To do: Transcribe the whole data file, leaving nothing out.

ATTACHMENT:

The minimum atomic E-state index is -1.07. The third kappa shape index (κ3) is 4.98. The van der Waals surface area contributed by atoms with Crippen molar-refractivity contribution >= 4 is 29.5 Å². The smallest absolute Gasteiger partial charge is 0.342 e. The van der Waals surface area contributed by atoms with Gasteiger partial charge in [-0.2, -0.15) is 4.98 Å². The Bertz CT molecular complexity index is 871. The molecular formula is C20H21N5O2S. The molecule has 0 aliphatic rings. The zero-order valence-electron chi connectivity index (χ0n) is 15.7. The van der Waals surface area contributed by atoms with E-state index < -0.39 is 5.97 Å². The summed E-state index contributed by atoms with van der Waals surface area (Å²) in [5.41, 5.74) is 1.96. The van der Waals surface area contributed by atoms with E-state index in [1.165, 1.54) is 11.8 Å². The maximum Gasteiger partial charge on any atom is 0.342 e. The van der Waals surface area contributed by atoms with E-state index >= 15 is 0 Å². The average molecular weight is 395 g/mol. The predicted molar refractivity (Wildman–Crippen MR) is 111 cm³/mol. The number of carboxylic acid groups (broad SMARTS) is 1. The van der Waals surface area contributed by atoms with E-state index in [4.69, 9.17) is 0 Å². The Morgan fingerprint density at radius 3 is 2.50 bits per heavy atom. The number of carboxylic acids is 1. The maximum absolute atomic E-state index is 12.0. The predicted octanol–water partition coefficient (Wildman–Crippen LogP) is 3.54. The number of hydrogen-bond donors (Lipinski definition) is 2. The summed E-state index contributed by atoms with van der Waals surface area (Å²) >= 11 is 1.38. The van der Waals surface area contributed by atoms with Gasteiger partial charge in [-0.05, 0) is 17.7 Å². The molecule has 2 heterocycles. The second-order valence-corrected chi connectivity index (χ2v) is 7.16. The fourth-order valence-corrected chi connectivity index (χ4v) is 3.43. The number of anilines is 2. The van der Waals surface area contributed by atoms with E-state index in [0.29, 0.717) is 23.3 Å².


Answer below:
The minimum atomic E-state index is -1.07. The third kappa shape index (κ3) is 4.98. The van der Waals surface area contributed by atoms with Crippen molar-refractivity contribution >= 4 is 29.5 Å². The smallest absolute Gasteiger partial charge is 0.342 e. The van der Waals surface area contributed by atoms with Gasteiger partial charge in [-0.2, -0.15) is 4.98 Å². The Bertz CT molecular complexity index is 871. The molecular formula is C20H21N5O2S. The molecule has 0 aliphatic rings. The zero-order valence-electron chi connectivity index (χ0n) is 15.7. The van der Waals surface area contributed by atoms with E-state index < -0.39 is 5.97 Å². The summed E-state index contributed by atoms with van der Waals surface area (Å²) in [5.41, 5.74) is 1.96. The van der Waals surface area contributed by atoms with E-state index in [1.165, 1.54) is 11.8 Å². The maximum Gasteiger partial charge on any atom is 0.342 e. The van der Waals surface area contributed by atoms with E-state index >= 15 is 0 Å². The average molecular weight is 395 g/mol. The predicted molar refractivity (Wildman–Crippen MR) is 111 cm³/mol. The number of carboxylic acid groups (broad SMARTS) is 1. The van der Waals surface area contributed by atoms with E-state index in [4.69, 9.17) is 0 Å². The Morgan fingerprint density at radius 3 is 2.50 bits per heavy atom. The number of carboxylic acids is 1. The maximum absolute atomic E-state index is 12.0. The predicted octanol–water partition coefficient (Wildman–Crippen LogP) is 3.54. The number of hydrogen-bond donors (Lipinski definition) is 2. The summed E-state index contributed by atoms with van der Waals surface area (Å²) >= 11 is 1.38. The van der Waals surface area contributed by atoms with Gasteiger partial charge in [-0.05, 0) is 17.7 Å². The molecule has 2 heterocycles. The second-order valence-corrected chi connectivity index (χ2v) is 7.16. The fourth-order valence-corrected chi connectivity index (χ4v) is 3.43. The number of anilines is 2. The van der Waals surface area contributed by atoms with E-state index in [0.29, 0.717) is 23.3 Å².